Book review: ‘Clarissa’, by Samuel Richardson, 1748, volumes 3 & 4

Back to ‘Clarissa’.  At the end of book 2, Clarissa has taken the bold, if not foolhardy step of running away from her family home with the blaggard Lovelace. While it looks to the rest of the world as if this was an elopement, the actual events were more confused – Clarissa intended to tellContinue reading “Book review: ‘Clarissa’, by Samuel Richardson, 1748, volumes 3 & 4”

Comment: Different types of reading

When presented with a list of “must read before you die/turn 50/graduate” novels, the instinctive response is to run down the list saying “read/not read/read” etc. In other words we treat the question of whether we have read a novel as a binary yes/no matter. But if you think about it for a moment, that’sContinue reading “Comment: Different types of reading”

Book review: Clarissa, by Samuel Richardson, 1748 – Volume 2

Volume 2 of ‘Clarissa’ is extraordinarily like volume 1 – Clarissa’s family send various people to try to persuade her to comply with their wishes, she in reply explains her adamantine opposition to Mr Solmes. Lovelace, the libertine suitor who her family have rejected, lurks in the background, waiting for his opportunity. Every word isContinue reading “Book review: Clarissa, by Samuel Richardson, 1748 – Volume 2”

Book review: Clarissa Harlowe, or the history of a young lady, by Samuel Richardson, 1748

Further subtitled “Comprehending the most Important Concerns of Private Life. And particularly shewing, The Distresses that may attend the Misconduct Both of Parents and Children, In Relation to Marriage“. The good news is that I have finally finished volume one of ‘Clarissa’. The bad news – for me – is that I have another eightContinue reading “Book review: Clarissa Harlowe, or the history of a young lady, by Samuel Richardson, 1748”

Book review: The Pilgrim’s Progress, by John Bunyan, 1678

Subtitled ‘From This World to That Which Is to Come; Delivered under the Similitude of a Dream’. This is the third time I have recently tried to read ‘Pilgrim’s Progress’ – each time previously I gave up simply due to lack of interest. Bunyan’s style is said to be straightforward, but I found the insistentContinue reading “Book review: The Pilgrim’s Progress, by John Bunyan, 1678”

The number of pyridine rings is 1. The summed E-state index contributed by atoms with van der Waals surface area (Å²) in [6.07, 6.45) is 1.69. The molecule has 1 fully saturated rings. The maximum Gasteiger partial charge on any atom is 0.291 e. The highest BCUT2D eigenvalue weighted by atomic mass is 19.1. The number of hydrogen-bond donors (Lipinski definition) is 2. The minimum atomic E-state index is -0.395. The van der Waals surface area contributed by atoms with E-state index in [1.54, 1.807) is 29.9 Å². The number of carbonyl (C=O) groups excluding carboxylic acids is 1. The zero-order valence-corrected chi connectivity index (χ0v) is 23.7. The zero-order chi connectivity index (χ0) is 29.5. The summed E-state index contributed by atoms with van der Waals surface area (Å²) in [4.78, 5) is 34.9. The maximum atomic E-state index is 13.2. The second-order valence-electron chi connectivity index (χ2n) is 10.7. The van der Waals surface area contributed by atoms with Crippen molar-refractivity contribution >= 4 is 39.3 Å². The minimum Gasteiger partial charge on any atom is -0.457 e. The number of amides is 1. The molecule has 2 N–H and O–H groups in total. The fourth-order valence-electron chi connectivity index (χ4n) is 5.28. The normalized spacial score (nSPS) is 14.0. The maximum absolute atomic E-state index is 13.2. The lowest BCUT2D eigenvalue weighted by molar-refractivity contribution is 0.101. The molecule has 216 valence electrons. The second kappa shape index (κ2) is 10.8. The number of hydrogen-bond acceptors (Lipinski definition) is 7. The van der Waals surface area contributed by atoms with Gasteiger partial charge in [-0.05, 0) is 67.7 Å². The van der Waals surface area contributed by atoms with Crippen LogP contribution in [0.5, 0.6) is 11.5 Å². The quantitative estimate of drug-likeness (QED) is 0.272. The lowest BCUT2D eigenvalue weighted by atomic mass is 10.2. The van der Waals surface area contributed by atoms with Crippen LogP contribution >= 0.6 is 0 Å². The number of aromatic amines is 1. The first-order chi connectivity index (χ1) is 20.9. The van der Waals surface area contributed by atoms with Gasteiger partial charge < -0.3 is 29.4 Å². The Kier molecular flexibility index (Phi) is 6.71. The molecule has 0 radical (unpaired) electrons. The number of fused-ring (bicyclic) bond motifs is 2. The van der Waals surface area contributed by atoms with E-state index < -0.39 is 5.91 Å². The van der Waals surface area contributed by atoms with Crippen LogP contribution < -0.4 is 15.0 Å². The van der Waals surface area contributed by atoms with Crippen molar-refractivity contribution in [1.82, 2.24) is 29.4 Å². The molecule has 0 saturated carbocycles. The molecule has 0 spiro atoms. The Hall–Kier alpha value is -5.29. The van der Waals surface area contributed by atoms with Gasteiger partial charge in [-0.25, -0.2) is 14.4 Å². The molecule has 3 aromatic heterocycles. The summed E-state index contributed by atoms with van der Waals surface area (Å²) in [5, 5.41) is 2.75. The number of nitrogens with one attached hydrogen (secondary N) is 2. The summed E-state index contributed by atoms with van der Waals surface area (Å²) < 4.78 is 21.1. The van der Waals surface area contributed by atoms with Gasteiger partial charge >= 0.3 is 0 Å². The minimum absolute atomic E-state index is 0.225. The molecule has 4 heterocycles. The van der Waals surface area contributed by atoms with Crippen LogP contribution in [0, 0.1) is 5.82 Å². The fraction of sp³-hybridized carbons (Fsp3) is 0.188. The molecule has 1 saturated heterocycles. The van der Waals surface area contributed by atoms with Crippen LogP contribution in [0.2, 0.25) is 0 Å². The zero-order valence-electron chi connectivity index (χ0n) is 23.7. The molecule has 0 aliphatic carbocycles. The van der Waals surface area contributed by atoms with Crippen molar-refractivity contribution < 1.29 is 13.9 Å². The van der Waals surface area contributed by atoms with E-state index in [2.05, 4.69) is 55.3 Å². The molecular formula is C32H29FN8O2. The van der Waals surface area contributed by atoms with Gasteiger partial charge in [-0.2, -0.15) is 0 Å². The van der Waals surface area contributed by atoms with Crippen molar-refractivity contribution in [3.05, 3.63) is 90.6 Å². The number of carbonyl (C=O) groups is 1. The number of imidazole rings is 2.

Book review: The Fifth Child, by Doris Lessing, 1988

This disturbing novella by Nobel Laureate Doris Lessing was very different from what I expected it to be. The cover of the Paladin paperback edition is illustrated by what I immediately recognised as an enchanting picture of an impish young child by Mervyn Peake. As well as being one of my all-time favourite authors (andContinue reading “Book review: The Fifth Child, by Doris Lessing, 1988”

Book review: The German War: A Nation Under Arms, 1939-45 by Nicholas Stargardt, 2015

I don’t think we can ever understand too much about how the Second World War and the Holocaust happened – nor can we ever reach a complete understanding of these events. The approach Stargardt uses in this masterly, sweeping portrait of the German nation during the war is to describe events through the diaries andContinue reading “Book review: The German War: A Nation Under Arms, 1939-45 by Nicholas Stargardt, 2015”

Book review: The Beginning of Spring, by Penelope Fitzgerald, 1988

‘The Beginning of Spring’ tells the story of the Reid family. Living in Moscow, (although originally from Salford and Norbury), the Reid’s are Frank, a printer, his wife Nellie, and their three lively children. The novel opens with Nellie’s apparently sudden decision to leave her husband and travel back to England. This breakup provides aContinue reading “Book review: The Beginning of Spring, by Penelope Fitzgerald, 1988”

Book review: So You’ve Been Publicly Shamed, by Jon Ronson, 2015

This book tells the salutory stories of people who were publicly shamed – and then pilloried, sacked, disgraced and hounded to severe depression and worse – for posting inappropriate comments and pictures on social media. In most cases the online response was massively disproportionate compared to the original offence. Ronson goes on to discuss publicContinue reading “Book review: So You’ve Been Publicly Shamed, by Jon Ronson, 2015”

Book review: The Green Man, by Kingsley Amis, 1969

Kingsley Amis spent his whole career not writing a successful follow up to his great first novel,  ‘Lucky Jim’. I loved ‘Lucky Jim’ when I first read it several decades ago, and while the passage of years has eroded that affection somewhat, at the time it lead me to read as much Amis as IContinue reading “Book review: The Green Man, by Kingsley Amis, 1969”